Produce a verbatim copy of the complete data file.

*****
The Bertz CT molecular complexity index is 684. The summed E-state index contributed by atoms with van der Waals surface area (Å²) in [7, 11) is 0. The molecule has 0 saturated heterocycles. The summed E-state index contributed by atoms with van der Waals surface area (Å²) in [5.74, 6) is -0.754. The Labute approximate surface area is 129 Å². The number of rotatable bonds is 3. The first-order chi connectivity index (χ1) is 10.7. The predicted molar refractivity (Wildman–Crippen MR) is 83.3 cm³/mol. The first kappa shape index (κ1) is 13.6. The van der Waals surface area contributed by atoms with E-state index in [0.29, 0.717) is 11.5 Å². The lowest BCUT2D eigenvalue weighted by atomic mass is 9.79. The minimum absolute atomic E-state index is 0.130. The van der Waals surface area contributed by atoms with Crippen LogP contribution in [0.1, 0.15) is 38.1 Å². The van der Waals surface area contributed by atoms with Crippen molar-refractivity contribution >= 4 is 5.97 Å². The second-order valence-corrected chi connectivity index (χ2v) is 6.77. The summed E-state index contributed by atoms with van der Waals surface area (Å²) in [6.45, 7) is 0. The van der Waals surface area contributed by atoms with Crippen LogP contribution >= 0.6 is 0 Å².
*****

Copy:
The Bertz CT molecular complexity index is 684. The summed E-state index contributed by atoms with van der Waals surface area (Å²) in [7, 11) is 0. The molecule has 0 saturated heterocycles. The summed E-state index contributed by atoms with van der Waals surface area (Å²) in [5.74, 6) is -0.754. The Labute approximate surface area is 129 Å². The number of rotatable bonds is 3. The first-order chi connectivity index (χ1) is 10.7. The predicted molar refractivity (Wildman–Crippen MR) is 83.3 cm³/mol. The first kappa shape index (κ1) is 13.6. The van der Waals surface area contributed by atoms with E-state index in [0.29, 0.717) is 11.5 Å². The lowest BCUT2D eigenvalue weighted by atomic mass is 9.79. The minimum absolute atomic E-state index is 0.130. The van der Waals surface area contributed by atoms with Crippen LogP contribution in [0.1, 0.15) is 38.1 Å². The van der Waals surface area contributed by atoms with Crippen molar-refractivity contribution >= 4 is 5.97 Å². The second-order valence-corrected chi connectivity index (χ2v) is 6.77. The summed E-state index contributed by atoms with van der Waals surface area (Å²) in [6.45, 7) is 0. The van der Waals surface area contributed by atoms with Crippen LogP contribution >= 0.6 is 0 Å².